Rogue Email Costs Swiss Bank Millions

A banker has accidentally leaked the details of an upcoming flotation in an email, osting the Swiss bank an estimated £6.2 million in fees

Human error is being blamed after a banker accidentally leaked the details of General Motors’ upcoming flotation in an email.

The banker at Swiss bank UBS is thought to have accidentally send out the rogue email to more than 100 people.

According to the Daily Telegraph, the mistake led to UBS being dropped as an underwriter to the car maker.

Just Push Send

The alleged leak apparently also included details of GM’s listing price.  The incident was revealed in papers filed by GM at America’s Securities & Exchange Commission.

The filing, which said the email did “not reflect GM’s views”, reportedly said that investors who buy GM stock could seek refunds or damages because of the leak if UBS remained an underwriter on the deal.

General Motors is partly owned by the US Government. GM had been facing imminent bankruptcy and liquidation in 2009, following poor sales due to the global recession which began September 2008. This resulted in the US government stepping in with a “bridging loan” which bailed out the huge motor group.

According to the Telegraph, GM’s owners are planning to sell about $10 billion (£6.2 billion) in common stock on 18 November in order to pay back some of the $50 billion (£31 billion) bail-out the company received during the financial crisis.

Human Error

The news that a rogue email had cost UBS bank millions of dollars in fees drew a quick response from Cyber-Ark, an information security expert that specialises in privileged identity management (PIM).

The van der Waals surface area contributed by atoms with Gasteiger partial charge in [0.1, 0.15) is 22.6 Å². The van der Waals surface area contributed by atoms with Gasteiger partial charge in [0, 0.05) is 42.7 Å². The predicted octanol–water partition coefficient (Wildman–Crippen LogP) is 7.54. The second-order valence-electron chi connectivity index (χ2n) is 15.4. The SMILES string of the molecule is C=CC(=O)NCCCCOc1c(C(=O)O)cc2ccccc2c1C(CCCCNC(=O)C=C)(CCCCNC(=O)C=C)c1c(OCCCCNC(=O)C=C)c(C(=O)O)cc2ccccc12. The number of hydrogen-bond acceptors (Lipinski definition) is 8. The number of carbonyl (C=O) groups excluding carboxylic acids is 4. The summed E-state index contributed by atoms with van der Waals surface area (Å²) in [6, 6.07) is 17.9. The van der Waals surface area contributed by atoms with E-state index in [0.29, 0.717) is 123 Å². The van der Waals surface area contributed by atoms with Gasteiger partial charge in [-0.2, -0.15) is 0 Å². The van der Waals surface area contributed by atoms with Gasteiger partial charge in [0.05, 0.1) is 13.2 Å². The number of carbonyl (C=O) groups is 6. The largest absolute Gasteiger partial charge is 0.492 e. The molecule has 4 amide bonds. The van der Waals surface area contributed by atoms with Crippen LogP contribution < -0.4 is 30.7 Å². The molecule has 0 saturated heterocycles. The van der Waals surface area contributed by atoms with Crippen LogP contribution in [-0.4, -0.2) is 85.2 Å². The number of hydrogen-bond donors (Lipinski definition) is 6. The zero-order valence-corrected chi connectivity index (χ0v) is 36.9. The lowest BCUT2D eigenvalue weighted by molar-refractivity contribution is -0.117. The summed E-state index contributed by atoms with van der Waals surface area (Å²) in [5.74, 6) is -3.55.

“This is a perfect demonstration of how a data breach as a result of human error can not only damage a company’s brand, but also lead to significant financial losses,” said Mark Fullbrook, director UK and Ireland at Cyber-Ark.

“I have no doubt that the banker who sent the email in question will be feeling pretty red-faced now, but let’s be honest, who hasn’t sent the wrong email to the wrong person by accident?” he added.

“The real issue here is the considerable failure of UBS’ existing data transfer policies,” said Fullbrook. “When dealing with such sensitive information, it is vital that organisations take this responsibility seriously and put processes – and technologies – in place to ensure the continuous protection of that information, without impacting the everyday tasks of employees.”

Fullbrook said that because such sensitive data moves around so freely, banks and the like must protect this information by deploying a policy-driven file transfer system.

“Without such measures, organisations leave themselves open to the costly and embarrassing consequences of a data breach – as UBS has unfortunately learned,” said Fullbrook.

Last year, Cyber-Ark conducted a survey which revealed that more than two in five office workers had admitted to taking sensitive data with them to a new employer when they leave a job. And 26 percent said they would pass on company information to get friends or family members a job.